Can twins help you to answer your research questions?
The Australian Twin Registry is based in the Department of Population Health and is a valuable resource available to all researchers. Twin research is helping us to better understand genetic and environmental causes in many diseases from epilepsy to cancer.
A recent mental health study facilitated by the Australian Twin Registry (ATR) highlighted some of the unexpected benefits that can result from research participation.
The study entitled The Emotional Wellbeing Project collects a range of measures that include genetics, brain measures, body measures and behaviour, in order to fully understand what underlies resilience and wellbeing.
By comparing over 1500 identical and non-identical twins, the study aims to identify the gene, stress and brain markers that predict emotional resilience and wellbeing over time. By examining healthy twins, researchers are hoping to better understand those factors that may protect someone from becoming mentally ill, even if they have been exposed to some risk factors.
Identical twin brothers Craig and Brenton Gurney were two of the twins that participated in this study - and received an unexpected benefit; discovery of a rare brain tumour. Their story is the more extraordinary as it was Brenton who was concerned at first that he may have a brain tumour because of constant headaches. Brenton decided to join the twin research study which involved undertaking a brain MRI and he encouraged Craig to also participate.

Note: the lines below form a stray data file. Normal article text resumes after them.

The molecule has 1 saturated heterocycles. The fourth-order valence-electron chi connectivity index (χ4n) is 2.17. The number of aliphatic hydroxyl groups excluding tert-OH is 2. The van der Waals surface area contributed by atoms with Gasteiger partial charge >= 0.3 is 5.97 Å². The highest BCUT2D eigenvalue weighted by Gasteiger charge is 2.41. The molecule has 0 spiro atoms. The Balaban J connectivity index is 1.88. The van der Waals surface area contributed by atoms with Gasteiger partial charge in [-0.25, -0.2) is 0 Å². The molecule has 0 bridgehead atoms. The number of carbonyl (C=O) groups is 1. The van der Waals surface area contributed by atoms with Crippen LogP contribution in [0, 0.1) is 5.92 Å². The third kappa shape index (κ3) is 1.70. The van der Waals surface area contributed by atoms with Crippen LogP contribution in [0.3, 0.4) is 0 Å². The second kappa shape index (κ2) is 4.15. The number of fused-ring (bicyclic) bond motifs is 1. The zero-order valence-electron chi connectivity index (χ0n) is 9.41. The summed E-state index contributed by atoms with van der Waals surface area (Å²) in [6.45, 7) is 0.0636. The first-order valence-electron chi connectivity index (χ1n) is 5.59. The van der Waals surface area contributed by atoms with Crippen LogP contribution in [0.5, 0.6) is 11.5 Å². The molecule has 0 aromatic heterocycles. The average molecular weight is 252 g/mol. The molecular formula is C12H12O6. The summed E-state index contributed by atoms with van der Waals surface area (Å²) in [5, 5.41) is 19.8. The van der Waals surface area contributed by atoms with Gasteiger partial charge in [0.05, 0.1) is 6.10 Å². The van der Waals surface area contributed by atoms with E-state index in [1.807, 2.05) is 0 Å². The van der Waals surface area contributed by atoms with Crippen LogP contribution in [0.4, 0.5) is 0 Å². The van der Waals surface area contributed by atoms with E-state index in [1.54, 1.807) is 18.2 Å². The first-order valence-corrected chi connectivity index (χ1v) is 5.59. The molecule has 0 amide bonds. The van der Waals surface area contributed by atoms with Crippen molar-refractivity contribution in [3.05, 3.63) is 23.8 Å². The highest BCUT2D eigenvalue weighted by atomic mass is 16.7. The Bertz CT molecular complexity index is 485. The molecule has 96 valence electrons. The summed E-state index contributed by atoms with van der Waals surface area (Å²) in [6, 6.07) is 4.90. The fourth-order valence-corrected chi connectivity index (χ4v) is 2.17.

According to the twins, Craig’s illness has reinforced to them the importance of giving back to the community.“I found out about my tumour when I was volunteering with the Australian Twin Registry,” Craig explains. “I thought I was participating in a research study as a way of helping others but, as it turned out, it probably saved my life.”
Aside from the personal benefit to the Gurney twins, there are some interesting results arising from the study’s preliminary analyses. The researchers have found that genetics contributes more to some brain regions than others – and that the difference mostly relates to the speed of processing involved.
It appears that genetics play a significant role in the structure of ‘cortical’ brain regions such as the frontal cortex which is responsible for controlled emotion processing - driving our behaviour and coping mechanisms. In contrast,our environment influences the subcortical regions of the brain such as the amygdala and brainstem that are involved in the automatic, non-conscious processing of innate danger cues.
These results will be published in an upcoming special issue of the Twin Research and Human Genetics journal in June 2012.
For more information on other projects that the ATR have been involved in see: http://www.twins.org.au .
To find out how twins can help you answer your research questions and to understand more about twin methodology see: http://www.twins.org.au/researchers